S’porean Woman Breaks Down Her 6-Hour NCID Experience After Suffering Covid-19 Symptoms

Covid-19 Suspected Patient Shares NCID Experience After Being Admitted On 20 Mar

Falling sick, especially at a time when Covid-19 reigns, can be a frightening experience. Many may think the path to getting tested is a long, winding one that will take mind-numbingly long hours.


But in Singapore, it took one woman almost 6 hours, sans waiting for her test results.

When the woman, who wished to be known only as Angela, had flown back to Singapore from London on 18 Mar, she was down with sore throat and breathlessness.

The 25-year-old tells MS News her full experience and how taking a nasal swab test has changed her life forever.

Symptoms were sore throat, fatigue & breathlessness

Upon touching down on Wednesday, Angela remembered sleeping her next 2 days away. She recalled feeling that her whole body was fatigued and heavy.

On top of her sore throat, she was also panting. She had gone to see a general practitioner (GP) and was given a 5-day MC to self-isolate and monitor symptoms.

But on the 3rd day, which was yesterday (20 Mar), she felt that her symptoms – mainly breathlessness – weren’t getting any better. Calling her GP, she was asked to go back to the clinic.

An ambulance was called to ferry her to the National Centre for Infectious Diseases (NCID), marking the starting point of her experience.

Start of NCID experience: getting into an ambulance at bus stop

The doctor had told Angela to be prepared for a long wait. This was because he had sent someone to NCID before, and the person had waited about 8 hours.


“Then I asked him how accurate are the test results. He said, actually, a lot of false negatives. High enough to be worried.

“This is what I’m very, very worried about now, to be honest.” Remember this sentence well. You’ll understand why as you get to the end.

Then, Angela’s GP told her to stay put in the room so he can change into a new set of gear and wait for the ambulance with her.

The ambulance arrived after around 30 minutes. She shared candidly,

And the ambulance waited for me at the bus stop, oh my God. Luckily I had my mask on. People flag bus, I flag ambulance.

And she was on her way to NCID.

Thankful ambulance didn’t turn siren on as many people spectated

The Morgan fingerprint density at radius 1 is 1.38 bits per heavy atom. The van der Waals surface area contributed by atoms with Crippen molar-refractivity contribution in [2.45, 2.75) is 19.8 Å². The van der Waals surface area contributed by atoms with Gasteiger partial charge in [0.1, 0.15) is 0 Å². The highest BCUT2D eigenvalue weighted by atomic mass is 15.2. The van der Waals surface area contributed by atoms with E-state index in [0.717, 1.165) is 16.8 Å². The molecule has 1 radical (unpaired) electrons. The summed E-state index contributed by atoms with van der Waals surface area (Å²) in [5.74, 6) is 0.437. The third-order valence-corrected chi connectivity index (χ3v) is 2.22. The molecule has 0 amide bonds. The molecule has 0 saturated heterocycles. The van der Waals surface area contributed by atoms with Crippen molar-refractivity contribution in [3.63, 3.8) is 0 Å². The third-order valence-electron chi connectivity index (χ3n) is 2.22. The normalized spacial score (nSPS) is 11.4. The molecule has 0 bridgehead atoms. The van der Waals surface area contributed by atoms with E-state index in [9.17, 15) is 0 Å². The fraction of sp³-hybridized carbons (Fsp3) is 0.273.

So, the rest of Angela’s experience happened in the sequence of events below:

  • An ambulance came, and the clinic doctor escorted her to the ambulance
  • They didn’t turn the siren on (to which Angela exclaimed, “heng ah!”)
  • Reached NCID, it was relatively empty at the entrance with no queue
  • Given a bottle of water and a form
  • Was brought to an area with desks and told to fill up the form
  • Temperature, blood pressure was taken
  • The wait began.

Once hospital staff learned Angela’s travel history, they isolated her immediately and proceeded with her X-ray and blood and swab test.


This was where the real trauma started.

Traumatised by nasal swab test during NCID experience

When Angela started describing the swab test, she started freaking out. In her words, “I’m more scared of [the test] than Covid sia.”

Before the test they gave me a piece of tissue. Then I was like eh, what’s this for. Then she said if you wanna wipe your eyes or nose after the test.

But, that wasn’t enough for her to prepare for the oncoming trauma. It came like a van slamming into a deer.

Leaning her head against the wall, the nurse told her, “try not to move or sneeze.”

Whoa when she stuck the stick in. I was choking. It went so deep, it touched my soul.

They did it for both nostrils, and one of her swabs came up bloody. All the while, she was choking and wished they had put her to sleep first.

Nurses gave her food, water & blanket to keep warm

And then, the wait continued. Here’s more of what went down.

  • Nurse had nicely asked her if she had eaten and gave her porridge
  • Waited and waited, likely for blood test results.
  • Wanted to pee so bad, but she was alone and was afraid of opening the door in case she broke any rules she wasn’t aware of
  • Almost peed her pants when she finally managed to wave to a nurse outside
  • Finally relieved herself
  • Room was so cold, but nurses gave her a blanket, bread and water.

Finally, a nurse came in to brief her on the situation. “If positive will get results within 24 hours via phone call. If negative, will receive a text within 3 days,” said Angela.


All of that happened well within a 6-hour time frame, as she recalled it was about 9.30am when she got into the ambulance. She left NCID at 3pm.

At the time of writing, Angela hasn’t received any word from NCID. Remember that sentence we told you to remember earlier? You’re about to find out why now.

More worried of ‘false negative’ than ‘positive’ result

When asked whether she’s worried about testing positive for Covid-19, this is what Angela had to say,

Actually y’know what? I’m more worried of the false negative than being positive. ‘Cause in the next few days if my tight chest feeling doesn’t go away, my GP will probably ask me go get tested again.

Remember why she was apprehensive earlier? Yep, false negative rates are high, as informed by Angela’s GP.

So. The freaking swab test.

Now that places us in an awkward position as we’re unsure whether to hope she’ll get a positive test or negative. To this, Angela laughed. “Let’s wish for a true negative la.”

Why, of course. All seriousness aside, it’s nice to see Angela maintaining her sense of humour, as evident from her candid responses above.

As we wait for her results, here’s to wishing Angela a speedy recovery. And more importantly, may she never have to go through a nasal swab test again.

Disclaimer: Please don’t be discouraged from going down to NCID. Angela’s experiences were most likely due to a lower pain threshold.

Featured image adapted from The New Paper and NCID.

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